At the moment, I still read all three. Their order of importance in my life is currently Digg, Reddit, Slashdot… but Reddit is getting very close to dropping to number three.

Digg – Move Over Slashdot

For years, I’ve been a huge Slashdot fan. Slashdot is techie news in a modified blog form.

Slashdot’s slogan says it all: “News for Nerds. Stuff that matters.”

Why Nerds is spelled with a capital “N” is beyond me. We’ll let it pass.

Over the past few months, my allegiance has shifted. Now my favorite techie site is Digg.

As far as I can see, Digg is sloganless.

Slashdot solicits stories from readers (basically references to things published elsewhere), which are perused by editors. So, what is posted is what strikes the editors as interesting.

Digg works differently. Readers still submit stories, but on Digg they’re juried by other readers. Are they good enough? Have they been “dugg?” If a story is approved by enough readers, it is promoted to the home page.

Digg is the product of Kevin Rose, who I remember from The Screen Savers on TechTV. Someone I know, who tried to solicit business from Kevin, described him as a genius. I have no doubt.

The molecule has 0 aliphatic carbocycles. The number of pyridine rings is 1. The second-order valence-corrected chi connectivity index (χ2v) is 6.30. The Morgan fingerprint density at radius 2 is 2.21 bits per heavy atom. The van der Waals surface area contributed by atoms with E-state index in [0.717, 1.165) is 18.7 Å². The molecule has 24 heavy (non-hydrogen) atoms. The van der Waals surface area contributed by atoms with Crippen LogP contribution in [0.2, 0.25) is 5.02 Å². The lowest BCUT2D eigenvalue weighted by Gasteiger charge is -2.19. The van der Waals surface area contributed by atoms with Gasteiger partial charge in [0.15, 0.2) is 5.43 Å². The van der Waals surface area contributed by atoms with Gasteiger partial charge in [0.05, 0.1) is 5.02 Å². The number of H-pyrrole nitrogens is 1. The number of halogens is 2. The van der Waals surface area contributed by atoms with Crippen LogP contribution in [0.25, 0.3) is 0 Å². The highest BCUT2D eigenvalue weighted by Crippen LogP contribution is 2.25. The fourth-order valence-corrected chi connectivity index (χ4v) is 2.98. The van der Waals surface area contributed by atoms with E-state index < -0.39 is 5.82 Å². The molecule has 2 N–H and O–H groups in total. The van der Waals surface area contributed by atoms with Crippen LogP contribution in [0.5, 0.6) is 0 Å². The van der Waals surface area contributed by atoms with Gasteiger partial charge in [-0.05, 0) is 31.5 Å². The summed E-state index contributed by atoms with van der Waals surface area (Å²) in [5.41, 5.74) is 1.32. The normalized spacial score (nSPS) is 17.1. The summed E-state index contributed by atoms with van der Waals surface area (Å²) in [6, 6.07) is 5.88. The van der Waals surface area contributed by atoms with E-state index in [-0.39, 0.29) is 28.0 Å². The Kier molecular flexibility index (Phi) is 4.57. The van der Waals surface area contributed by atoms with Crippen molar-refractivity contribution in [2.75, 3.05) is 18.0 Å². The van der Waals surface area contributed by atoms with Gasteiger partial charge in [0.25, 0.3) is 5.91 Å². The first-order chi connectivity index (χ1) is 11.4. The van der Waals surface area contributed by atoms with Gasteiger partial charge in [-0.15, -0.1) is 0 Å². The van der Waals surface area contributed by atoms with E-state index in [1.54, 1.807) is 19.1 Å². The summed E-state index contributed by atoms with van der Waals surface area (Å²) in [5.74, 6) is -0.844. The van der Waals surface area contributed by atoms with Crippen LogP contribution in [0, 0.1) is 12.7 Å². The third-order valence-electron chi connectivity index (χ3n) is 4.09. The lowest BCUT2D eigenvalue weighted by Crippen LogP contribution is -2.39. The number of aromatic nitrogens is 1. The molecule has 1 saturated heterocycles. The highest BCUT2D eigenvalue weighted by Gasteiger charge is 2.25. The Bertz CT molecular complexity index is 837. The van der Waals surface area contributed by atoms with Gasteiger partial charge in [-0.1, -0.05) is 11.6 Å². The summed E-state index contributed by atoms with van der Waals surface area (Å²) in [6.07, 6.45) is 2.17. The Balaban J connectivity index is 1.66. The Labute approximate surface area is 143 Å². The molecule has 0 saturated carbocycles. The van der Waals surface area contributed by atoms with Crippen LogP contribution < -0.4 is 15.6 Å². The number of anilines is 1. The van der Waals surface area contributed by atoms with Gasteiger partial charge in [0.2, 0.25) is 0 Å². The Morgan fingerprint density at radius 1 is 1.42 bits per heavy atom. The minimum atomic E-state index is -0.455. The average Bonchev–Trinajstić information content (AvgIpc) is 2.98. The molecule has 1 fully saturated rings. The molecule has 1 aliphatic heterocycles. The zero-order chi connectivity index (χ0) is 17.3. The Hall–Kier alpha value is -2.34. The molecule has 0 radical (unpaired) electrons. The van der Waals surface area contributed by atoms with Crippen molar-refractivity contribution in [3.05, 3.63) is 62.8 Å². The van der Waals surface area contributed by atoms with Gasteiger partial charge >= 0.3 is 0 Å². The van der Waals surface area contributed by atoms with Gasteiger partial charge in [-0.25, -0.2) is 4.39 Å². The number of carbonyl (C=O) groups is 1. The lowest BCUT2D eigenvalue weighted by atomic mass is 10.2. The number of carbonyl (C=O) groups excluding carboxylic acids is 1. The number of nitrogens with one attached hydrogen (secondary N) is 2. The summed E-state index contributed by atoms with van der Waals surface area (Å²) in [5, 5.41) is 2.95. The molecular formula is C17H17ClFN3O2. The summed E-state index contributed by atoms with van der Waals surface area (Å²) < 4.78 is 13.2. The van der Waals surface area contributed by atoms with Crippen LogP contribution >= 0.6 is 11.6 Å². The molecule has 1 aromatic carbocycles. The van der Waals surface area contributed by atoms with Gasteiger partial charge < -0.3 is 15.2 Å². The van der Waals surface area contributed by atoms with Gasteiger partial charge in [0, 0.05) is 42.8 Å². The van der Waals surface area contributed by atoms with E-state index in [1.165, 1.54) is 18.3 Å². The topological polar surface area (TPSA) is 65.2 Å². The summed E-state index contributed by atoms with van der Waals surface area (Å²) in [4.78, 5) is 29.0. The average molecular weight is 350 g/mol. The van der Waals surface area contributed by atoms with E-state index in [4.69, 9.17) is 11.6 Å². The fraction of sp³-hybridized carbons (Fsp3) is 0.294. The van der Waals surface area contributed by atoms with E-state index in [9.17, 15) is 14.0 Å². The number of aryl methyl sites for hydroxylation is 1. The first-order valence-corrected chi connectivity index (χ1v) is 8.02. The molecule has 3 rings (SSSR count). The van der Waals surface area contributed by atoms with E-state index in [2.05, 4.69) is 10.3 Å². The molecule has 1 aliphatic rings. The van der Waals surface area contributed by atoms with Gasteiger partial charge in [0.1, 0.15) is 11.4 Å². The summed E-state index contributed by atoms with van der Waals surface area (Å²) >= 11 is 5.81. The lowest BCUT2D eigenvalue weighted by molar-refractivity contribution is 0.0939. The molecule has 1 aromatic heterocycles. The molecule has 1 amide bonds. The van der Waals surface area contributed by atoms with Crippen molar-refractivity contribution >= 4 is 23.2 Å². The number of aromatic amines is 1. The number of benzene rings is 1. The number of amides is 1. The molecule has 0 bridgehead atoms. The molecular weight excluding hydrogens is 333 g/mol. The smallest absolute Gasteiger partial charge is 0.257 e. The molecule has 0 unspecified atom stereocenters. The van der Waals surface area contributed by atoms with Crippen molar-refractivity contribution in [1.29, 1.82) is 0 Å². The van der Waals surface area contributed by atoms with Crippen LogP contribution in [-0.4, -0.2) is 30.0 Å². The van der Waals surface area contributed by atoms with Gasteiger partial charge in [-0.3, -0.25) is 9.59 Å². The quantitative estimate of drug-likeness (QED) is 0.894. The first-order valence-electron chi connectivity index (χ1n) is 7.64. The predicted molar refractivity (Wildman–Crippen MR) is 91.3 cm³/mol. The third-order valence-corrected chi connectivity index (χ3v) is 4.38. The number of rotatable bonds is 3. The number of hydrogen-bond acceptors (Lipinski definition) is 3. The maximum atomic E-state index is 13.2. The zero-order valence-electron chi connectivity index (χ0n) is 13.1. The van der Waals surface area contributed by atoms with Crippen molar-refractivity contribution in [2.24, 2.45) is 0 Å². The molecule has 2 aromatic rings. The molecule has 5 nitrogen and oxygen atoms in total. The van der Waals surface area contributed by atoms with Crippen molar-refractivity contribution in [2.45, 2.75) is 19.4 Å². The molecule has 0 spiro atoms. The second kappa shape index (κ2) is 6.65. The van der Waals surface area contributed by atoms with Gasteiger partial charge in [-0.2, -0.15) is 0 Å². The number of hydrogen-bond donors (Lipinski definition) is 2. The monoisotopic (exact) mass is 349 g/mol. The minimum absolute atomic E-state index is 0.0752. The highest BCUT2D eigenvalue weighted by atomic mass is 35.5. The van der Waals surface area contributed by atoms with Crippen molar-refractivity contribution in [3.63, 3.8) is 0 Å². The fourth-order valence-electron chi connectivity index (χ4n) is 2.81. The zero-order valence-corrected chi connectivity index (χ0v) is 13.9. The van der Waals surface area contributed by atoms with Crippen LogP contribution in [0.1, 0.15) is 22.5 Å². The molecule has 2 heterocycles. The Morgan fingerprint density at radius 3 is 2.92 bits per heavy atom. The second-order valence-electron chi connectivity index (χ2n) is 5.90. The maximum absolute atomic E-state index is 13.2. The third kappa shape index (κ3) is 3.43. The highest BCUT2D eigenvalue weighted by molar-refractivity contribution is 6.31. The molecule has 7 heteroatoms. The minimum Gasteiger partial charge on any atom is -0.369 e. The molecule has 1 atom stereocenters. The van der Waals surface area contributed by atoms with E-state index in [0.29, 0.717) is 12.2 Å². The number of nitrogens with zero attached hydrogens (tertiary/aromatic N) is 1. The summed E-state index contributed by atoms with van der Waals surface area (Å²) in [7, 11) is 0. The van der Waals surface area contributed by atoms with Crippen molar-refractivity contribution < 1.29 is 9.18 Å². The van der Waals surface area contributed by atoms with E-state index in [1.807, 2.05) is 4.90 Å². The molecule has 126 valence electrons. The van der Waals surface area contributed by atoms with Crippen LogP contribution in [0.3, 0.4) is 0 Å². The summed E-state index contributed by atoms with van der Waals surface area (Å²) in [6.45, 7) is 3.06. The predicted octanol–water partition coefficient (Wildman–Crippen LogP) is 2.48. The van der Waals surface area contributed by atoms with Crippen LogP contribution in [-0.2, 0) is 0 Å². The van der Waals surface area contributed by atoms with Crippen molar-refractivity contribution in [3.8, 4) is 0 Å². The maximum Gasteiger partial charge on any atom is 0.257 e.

Someone must be making a fortune, because this site costs relatively little to mount and the Google ads displayed&#185 can be lucrative (I made $3.22 Sunday!).

I find Digg has more stories than Slashdot, and since every story submitted (good or bad) is available, I can always kill time looking at what others have found interesting. Slashdot only lets me see the editor’s choices.

I have become an online news junkie. I can’t get enough. It is an addiction. Digg does a better job feeding this addiction – it’s that simple.

Actually, my addiction goes beyond tech news. I have become a sponge for what’s going on whether it be politics, business, technology. I don’t care. I like a good story. I like to read.

Often, I am upset or disappointed that more isn’t going on… or that websites whose content I enjoy aren’t updated often enough (especially true on weekends).